With our pledge to Stand with Voters FairVote asserts that it's time to fight for democratic principle over partisan politicking. Promoting and protecting our representative democracy is far more important than seeking short-term advantage in electoral rules.

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Electing Lords: A Unique Opportunity for Electoral Reform in the British Upper House

Posted on What's New on July 31, 2012

A lordship, by its very definition, has historically not been an elected office. But there is a strong movement in the British House of Commons to transform the upper house of the British parliament, the House of Lords, into a largely elected body based on proportional representation. This reform is long overdue. 

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Look to Election Rules to Reverse Decline of Political Center

Posted on What's New Sheahan Virgin on May 11, 2012

U.S. Senators Dick Lugar (R-IN), Olympia Snowe (R-ME), Ben Nelson (D-NE) and Kent Conrad (R-ND) share a history of bipartisan policymaking -- and the reality that they are leaving Congress. With its "the-rules-matter" perspective, FairVote explores the way in which our winner-take-all voting system disadvantages centrist candidates and discourages bipartisanship.

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Snowe-ball Effect: How the Loss of Yet another Congressional Moderate Makes the Case for Election Reform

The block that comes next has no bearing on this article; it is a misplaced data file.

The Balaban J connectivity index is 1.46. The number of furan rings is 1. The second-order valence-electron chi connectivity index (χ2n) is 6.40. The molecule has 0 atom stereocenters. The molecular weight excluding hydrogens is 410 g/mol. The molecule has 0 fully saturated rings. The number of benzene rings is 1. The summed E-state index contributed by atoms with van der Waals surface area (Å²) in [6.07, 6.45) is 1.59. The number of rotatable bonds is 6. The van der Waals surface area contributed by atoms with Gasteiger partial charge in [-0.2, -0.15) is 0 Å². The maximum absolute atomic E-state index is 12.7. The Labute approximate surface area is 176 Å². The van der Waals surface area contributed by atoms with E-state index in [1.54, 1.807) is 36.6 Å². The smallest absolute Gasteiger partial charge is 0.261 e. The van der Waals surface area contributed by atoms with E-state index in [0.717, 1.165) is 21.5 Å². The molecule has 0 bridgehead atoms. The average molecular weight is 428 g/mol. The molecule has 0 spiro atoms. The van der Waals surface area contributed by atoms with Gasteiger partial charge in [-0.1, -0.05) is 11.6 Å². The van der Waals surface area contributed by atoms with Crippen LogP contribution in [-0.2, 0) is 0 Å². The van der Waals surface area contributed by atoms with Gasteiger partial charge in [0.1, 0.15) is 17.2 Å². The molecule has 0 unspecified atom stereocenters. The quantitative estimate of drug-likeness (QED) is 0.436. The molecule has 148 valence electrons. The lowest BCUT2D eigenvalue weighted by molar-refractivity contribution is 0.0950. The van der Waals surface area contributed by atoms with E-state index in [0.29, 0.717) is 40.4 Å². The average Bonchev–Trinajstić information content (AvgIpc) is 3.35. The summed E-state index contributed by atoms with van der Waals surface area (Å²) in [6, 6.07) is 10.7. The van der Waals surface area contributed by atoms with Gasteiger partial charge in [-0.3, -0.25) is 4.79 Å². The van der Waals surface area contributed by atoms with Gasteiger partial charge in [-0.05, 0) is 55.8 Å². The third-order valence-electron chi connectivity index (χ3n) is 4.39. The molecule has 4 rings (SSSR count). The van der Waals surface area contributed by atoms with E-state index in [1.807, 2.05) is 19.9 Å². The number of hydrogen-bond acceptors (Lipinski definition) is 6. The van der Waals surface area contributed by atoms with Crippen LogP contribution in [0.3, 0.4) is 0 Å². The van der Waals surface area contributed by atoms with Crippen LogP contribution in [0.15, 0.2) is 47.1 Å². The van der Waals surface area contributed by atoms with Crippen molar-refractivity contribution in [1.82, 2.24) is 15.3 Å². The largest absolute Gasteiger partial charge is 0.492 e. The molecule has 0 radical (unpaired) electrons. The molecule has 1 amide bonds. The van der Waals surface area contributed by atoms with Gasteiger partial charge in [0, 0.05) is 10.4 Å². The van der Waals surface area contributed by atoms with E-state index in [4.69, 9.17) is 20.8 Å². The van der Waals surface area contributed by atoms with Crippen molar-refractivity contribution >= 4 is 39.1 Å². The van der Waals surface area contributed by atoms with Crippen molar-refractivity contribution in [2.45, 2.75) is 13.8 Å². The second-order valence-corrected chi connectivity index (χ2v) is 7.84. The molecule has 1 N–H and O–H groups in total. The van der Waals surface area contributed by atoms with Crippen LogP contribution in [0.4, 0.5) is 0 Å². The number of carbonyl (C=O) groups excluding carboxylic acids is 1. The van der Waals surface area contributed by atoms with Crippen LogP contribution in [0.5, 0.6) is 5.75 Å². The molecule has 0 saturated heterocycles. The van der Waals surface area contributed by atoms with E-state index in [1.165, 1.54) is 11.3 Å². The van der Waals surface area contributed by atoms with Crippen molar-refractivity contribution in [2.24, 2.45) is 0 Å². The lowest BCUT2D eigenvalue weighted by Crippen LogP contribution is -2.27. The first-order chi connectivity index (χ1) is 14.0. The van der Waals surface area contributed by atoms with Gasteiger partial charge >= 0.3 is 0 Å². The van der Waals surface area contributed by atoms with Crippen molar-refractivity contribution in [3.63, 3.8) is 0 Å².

Posted on What's New Sheahan Virgin on April 24, 2012

The stunning decision by Olympia Snowe to retire is just the latest example in an alarming series of setbacks for the political center, which is vital to a functioning democracy. What is clear, is that we are living through a period of severe polarization and partisanship, which has had adverse effects on the ranks of moderate politicians. FairVote's unique analysis connects the political center's travails to our damaging winner-take-all election rules and discusses the way in which alternative voting systems could boost moderates like Snowe.

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Was the Iowa Caucuses' Real Winner Not in the Race?

Posted on What's New on November 04, 2011

Last night, as the numbers rolled in from Iowa, cable news shows pundits analyzed the numbers in almost every way humanly possible – with particular obsession with who was going to “win.” But the media just may have missed the biggest winner: a candidate who wasn’t seeking Iowa votes last night.

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Why Settle? A Review of the Conference on "Creating the Voting Rights Act of 2012"

Posted on What's New Christina Grier on November 04, 2011

The electoral reform organization Why Tuesday? held a conference on November 7 to address existing voting barriers, and offered solutions on how to fix an electoral system that is still functioning under 20th century guidelines. Panelists presented information on issues such as restrictive voter ID laws, voter fraud, and ways to modernize the registration process.